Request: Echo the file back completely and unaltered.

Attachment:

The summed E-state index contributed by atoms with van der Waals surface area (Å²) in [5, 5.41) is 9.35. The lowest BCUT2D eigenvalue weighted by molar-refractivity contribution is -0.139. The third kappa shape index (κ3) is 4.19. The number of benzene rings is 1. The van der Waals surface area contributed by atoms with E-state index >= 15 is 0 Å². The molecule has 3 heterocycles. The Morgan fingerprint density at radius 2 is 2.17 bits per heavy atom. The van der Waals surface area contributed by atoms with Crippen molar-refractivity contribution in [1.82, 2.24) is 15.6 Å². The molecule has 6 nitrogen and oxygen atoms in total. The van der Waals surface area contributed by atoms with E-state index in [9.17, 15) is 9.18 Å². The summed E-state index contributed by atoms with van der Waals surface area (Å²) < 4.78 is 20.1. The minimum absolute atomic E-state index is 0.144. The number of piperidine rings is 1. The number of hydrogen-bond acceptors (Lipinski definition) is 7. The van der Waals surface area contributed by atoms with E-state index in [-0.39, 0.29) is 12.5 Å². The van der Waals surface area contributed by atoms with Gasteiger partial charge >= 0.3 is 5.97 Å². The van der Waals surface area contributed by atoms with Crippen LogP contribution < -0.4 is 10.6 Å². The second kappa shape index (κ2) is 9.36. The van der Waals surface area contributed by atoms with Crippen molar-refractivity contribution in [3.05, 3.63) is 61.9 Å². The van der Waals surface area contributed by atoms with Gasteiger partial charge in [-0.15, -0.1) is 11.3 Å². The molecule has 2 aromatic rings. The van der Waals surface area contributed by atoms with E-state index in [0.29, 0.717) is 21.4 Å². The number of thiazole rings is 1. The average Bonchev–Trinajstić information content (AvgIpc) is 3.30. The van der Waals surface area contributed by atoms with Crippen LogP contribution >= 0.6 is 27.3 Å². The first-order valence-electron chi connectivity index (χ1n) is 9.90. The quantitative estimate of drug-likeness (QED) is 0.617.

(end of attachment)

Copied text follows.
The summed E-state index contributed by atoms with van der Waals surface area (Å²) in [5, 5.41) is 9.35. The lowest BCUT2D eigenvalue weighted by molar-refractivity contribution is -0.139. The third kappa shape index (κ3) is 4.19. The number of benzene rings is 1. The van der Waals surface area contributed by atoms with E-state index >= 15 is 0 Å². The molecule has 3 heterocycles. The Morgan fingerprint density at radius 2 is 2.17 bits per heavy atom. The van der Waals surface area contributed by atoms with Crippen molar-refractivity contribution in [1.82, 2.24) is 15.6 Å². The molecule has 6 nitrogen and oxygen atoms in total. The van der Waals surface area contributed by atoms with E-state index in [9.17, 15) is 9.18 Å². The summed E-state index contributed by atoms with van der Waals surface area (Å²) < 4.78 is 20.1. The minimum absolute atomic E-state index is 0.144. The number of piperidine rings is 1. The number of hydrogen-bond acceptors (Lipinski definition) is 7. The van der Waals surface area contributed by atoms with E-state index in [-0.39, 0.29) is 12.5 Å². The van der Waals surface area contributed by atoms with Gasteiger partial charge >= 0.3 is 5.97 Å². The van der Waals surface area contributed by atoms with Crippen LogP contribution < -0.4 is 10.6 Å². The second kappa shape index (κ2) is 9.36. The van der Waals surface area contributed by atoms with Crippen molar-refractivity contribution in [3.05, 3.63) is 61.9 Å². The van der Waals surface area contributed by atoms with Gasteiger partial charge in [-0.15, -0.1) is 11.3 Å². The molecule has 2 aromatic rings. The van der Waals surface area contributed by atoms with E-state index in [0.29, 0.717) is 21.4 Å². The number of thiazole rings is 1. The average Bonchev–Trinajstić information content (AvgIpc) is 3.30. The van der Waals surface area contributed by atoms with Crippen LogP contribution >= 0.6 is 27.3 Å². The first-order valence-electron chi connectivity index (χ1n) is 9.90. The quantitative estimate of drug-likeness (QED) is 0.617.